How will HHVM influence PHP?

Over the last few weeks, there’s been a slew of HHVM related news from the “We are the 98.5%” post from the HHVM team to the Our HHVM Roadmap from the Doctrine team. With the increasing excitement around HHVM, it’s becoming clear that the project is going to play an important role in the evolution of the PHP ecosystem. Even though it’s in it’s early stages, what influences will the HHVM project have on the PHP ecosystem as a whole?

Force the creation of a language spec

In contrast with other languages like Python or JavaScript, PHP has no formal language specification. There’s some extended discussion on this StackOverflow thread with links to PHP internals posts but the final consensus is that there isn’t a defined EBNF grammar for PHP or a “specification” for how things should work. Instead of a spec, the behavior of PHP has become defined by how the Zend interpreter works since it’s been the only viable implementation of the language to date. HHVM changes this situation by introducing another run time for the language, a developer won’t necessarily know if their code will be deployed on Zend or HHVM. Because of this, the community will have to develop a language specification to ensure that any language changes are implemented identically in both run times.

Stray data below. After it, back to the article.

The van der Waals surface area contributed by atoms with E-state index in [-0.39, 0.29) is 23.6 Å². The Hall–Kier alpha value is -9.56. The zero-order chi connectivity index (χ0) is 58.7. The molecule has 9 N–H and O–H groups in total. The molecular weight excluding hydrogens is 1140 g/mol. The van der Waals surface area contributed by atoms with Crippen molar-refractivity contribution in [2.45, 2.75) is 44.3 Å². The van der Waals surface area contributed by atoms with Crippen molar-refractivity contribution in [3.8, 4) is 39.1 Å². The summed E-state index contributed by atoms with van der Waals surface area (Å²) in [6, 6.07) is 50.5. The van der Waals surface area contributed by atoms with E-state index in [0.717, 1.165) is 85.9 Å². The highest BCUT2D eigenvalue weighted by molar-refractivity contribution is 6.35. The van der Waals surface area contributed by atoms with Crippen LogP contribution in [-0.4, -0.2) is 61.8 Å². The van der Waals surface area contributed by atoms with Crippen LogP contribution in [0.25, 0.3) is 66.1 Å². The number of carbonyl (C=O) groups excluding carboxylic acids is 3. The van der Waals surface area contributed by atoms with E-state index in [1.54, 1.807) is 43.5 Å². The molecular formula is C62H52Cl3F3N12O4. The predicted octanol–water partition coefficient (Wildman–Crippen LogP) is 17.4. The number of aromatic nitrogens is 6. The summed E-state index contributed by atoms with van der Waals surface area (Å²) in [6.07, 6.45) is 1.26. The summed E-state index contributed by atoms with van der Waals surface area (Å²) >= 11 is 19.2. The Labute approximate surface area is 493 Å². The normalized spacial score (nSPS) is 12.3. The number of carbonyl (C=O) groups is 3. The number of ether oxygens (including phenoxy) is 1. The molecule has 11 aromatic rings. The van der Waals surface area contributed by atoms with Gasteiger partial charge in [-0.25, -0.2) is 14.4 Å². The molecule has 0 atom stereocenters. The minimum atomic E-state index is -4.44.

Willingness to introduce BC breakage

One of the hallmarks of PHP has been its strong adherence to backwards compatibility, five year old code written to target PHP4 will generally run today on PHP5+ without any modifications. This has generally been possible because changes to PHP the language didn’t change behavior which would of broken previously working code. Because of this, many of PHP’s long standing syntax issues haven’t been fixed and changes to the standard library have been largely avoided. If HHVM emerges as an alternative runtime, some of this hesitation should be removed since if only “newer” code will run on HHVM it would be conceivable to introduce a “HHVM compat” mode into the Zend implementation which could include BC breaking syntax changes.